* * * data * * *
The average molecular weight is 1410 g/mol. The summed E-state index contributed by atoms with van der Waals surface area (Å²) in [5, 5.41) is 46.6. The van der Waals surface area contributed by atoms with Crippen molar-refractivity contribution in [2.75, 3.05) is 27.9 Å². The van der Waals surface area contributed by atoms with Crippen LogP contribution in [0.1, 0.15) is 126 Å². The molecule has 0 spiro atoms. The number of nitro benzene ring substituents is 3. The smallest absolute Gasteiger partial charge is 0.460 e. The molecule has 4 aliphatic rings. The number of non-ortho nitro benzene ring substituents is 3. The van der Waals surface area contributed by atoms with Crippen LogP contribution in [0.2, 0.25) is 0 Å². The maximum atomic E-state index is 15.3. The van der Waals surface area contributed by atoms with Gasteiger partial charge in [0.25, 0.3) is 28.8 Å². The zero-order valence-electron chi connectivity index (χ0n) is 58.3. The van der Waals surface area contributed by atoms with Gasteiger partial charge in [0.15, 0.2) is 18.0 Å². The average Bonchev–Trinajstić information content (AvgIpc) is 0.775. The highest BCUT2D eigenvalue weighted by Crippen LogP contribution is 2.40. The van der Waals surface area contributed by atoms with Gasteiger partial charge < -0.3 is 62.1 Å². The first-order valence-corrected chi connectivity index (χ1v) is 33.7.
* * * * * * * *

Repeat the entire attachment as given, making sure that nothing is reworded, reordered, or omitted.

The average molecular weight is 1410 g/mol. The summed E-state index contributed by atoms with van der Waals surface area (Å²) in [5, 5.41) is 46.6. The van der Waals surface area contributed by atoms with Crippen molar-refractivity contribution in [2.75, 3.05) is 27.9 Å². The van der Waals surface area contributed by atoms with Crippen LogP contribution in [0.1, 0.15) is 126 Å². The molecule has 0 spiro atoms. The number of nitro benzene ring substituents is 3. The smallest absolute Gasteiger partial charge is 0.460 e. The molecule has 4 aliphatic rings. The number of non-ortho nitro benzene ring substituents is 3. The van der Waals surface area contributed by atoms with Crippen LogP contribution in [0.2, 0.25) is 0 Å². The maximum atomic E-state index is 15.3. The van der Waals surface area contributed by atoms with Gasteiger partial charge in [0.25, 0.3) is 28.8 Å². The zero-order valence-electron chi connectivity index (χ0n) is 58.3. The van der Waals surface area contributed by atoms with Gasteiger partial charge in [0.15, 0.2) is 18.0 Å². The average Bonchev–Trinajstić information content (AvgIpc) is 0.775. The highest BCUT2D eigenvalue weighted by Crippen LogP contribution is 2.40. The van der Waals surface area contributed by atoms with Gasteiger partial charge < -0.3 is 62.1 Å². The first-order valence-corrected chi connectivity index (χ1v) is 33.7.